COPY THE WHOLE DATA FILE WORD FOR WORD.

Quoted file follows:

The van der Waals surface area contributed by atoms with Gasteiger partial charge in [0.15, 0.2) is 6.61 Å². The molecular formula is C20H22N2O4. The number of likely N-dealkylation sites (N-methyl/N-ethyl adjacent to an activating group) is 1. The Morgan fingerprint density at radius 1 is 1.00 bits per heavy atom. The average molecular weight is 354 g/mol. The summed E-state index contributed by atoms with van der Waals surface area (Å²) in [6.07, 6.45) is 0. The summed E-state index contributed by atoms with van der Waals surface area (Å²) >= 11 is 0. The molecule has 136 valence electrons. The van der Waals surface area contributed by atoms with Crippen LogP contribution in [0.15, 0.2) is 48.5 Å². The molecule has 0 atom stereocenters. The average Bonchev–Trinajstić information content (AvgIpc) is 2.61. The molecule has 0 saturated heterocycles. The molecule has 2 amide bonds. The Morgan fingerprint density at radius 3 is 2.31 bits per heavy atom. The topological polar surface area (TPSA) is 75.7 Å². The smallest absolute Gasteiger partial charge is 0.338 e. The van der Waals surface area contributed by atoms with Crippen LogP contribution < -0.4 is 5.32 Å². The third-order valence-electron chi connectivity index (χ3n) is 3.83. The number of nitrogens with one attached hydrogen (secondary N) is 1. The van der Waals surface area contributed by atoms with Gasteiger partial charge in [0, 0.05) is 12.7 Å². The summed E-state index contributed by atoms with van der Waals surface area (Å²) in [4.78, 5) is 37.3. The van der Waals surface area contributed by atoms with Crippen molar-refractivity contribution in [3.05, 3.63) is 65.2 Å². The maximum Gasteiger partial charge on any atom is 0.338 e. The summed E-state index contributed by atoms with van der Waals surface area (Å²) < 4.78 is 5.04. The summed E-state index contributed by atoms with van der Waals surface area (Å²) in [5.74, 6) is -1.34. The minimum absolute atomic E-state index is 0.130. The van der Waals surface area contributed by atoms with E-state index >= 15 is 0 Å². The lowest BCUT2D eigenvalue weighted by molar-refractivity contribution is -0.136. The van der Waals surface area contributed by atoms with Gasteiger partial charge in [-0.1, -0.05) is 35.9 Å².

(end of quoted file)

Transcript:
The van der Waals surface area contributed by atoms with Gasteiger partial charge in [0.15, 0.2) is 6.61 Å². The molecular formula is C20H22N2O4. The number of likely N-dealkylation sites (N-methyl/N-ethyl adjacent to an activating group) is 1. The Morgan fingerprint density at radius 1 is 1.00 bits per heavy atom. The average molecular weight is 354 g/mol. The summed E-state index contributed by atoms with van der Waals surface area (Å²) in [6.07, 6.45) is 0. The summed E-state index contributed by atoms with van der Waals surface area (Å²) >= 11 is 0. The molecule has 136 valence electrons. The van der Waals surface area contributed by atoms with Crippen LogP contribution in [0.15, 0.2) is 48.5 Å². The molecule has 0 atom stereocenters. The average Bonchev–Trinajstić information content (AvgIpc) is 2.61. The molecule has 0 saturated heterocycles. The molecule has 2 amide bonds. The Morgan fingerprint density at radius 3 is 2.31 bits per heavy atom. The topological polar surface area (TPSA) is 75.7 Å². The smallest absolute Gasteiger partial charge is 0.338 e. The van der Waals surface area contributed by atoms with Crippen LogP contribution < -0.4 is 5.32 Å². The third-order valence-electron chi connectivity index (χ3n) is 3.83. The number of nitrogens with one attached hydrogen (secondary N) is 1. The van der Waals surface area contributed by atoms with Gasteiger partial charge in [0, 0.05) is 12.7 Å². The summed E-state index contributed by atoms with van der Waals surface area (Å²) in [4.78, 5) is 37.3. The van der Waals surface area contributed by atoms with Crippen molar-refractivity contribution in [3.05, 3.63) is 65.2 Å². The maximum Gasteiger partial charge on any atom is 0.338 e. The summed E-state index contributed by atoms with van der Waals surface area (Å²) < 4.78 is 5.04. The summed E-state index contributed by atoms with van der Waals surface area (Å²) in [5.74, 6) is -1.34. The minimum absolute atomic E-state index is 0.130. The van der Waals surface area contributed by atoms with E-state index >= 15 is 0 Å². The lowest BCUT2D eigenvalue weighted by molar-refractivity contribution is -0.136. The van der Waals surface area contributed by atoms with Gasteiger partial charge in [-0.1, -0.05) is 35.9 Å².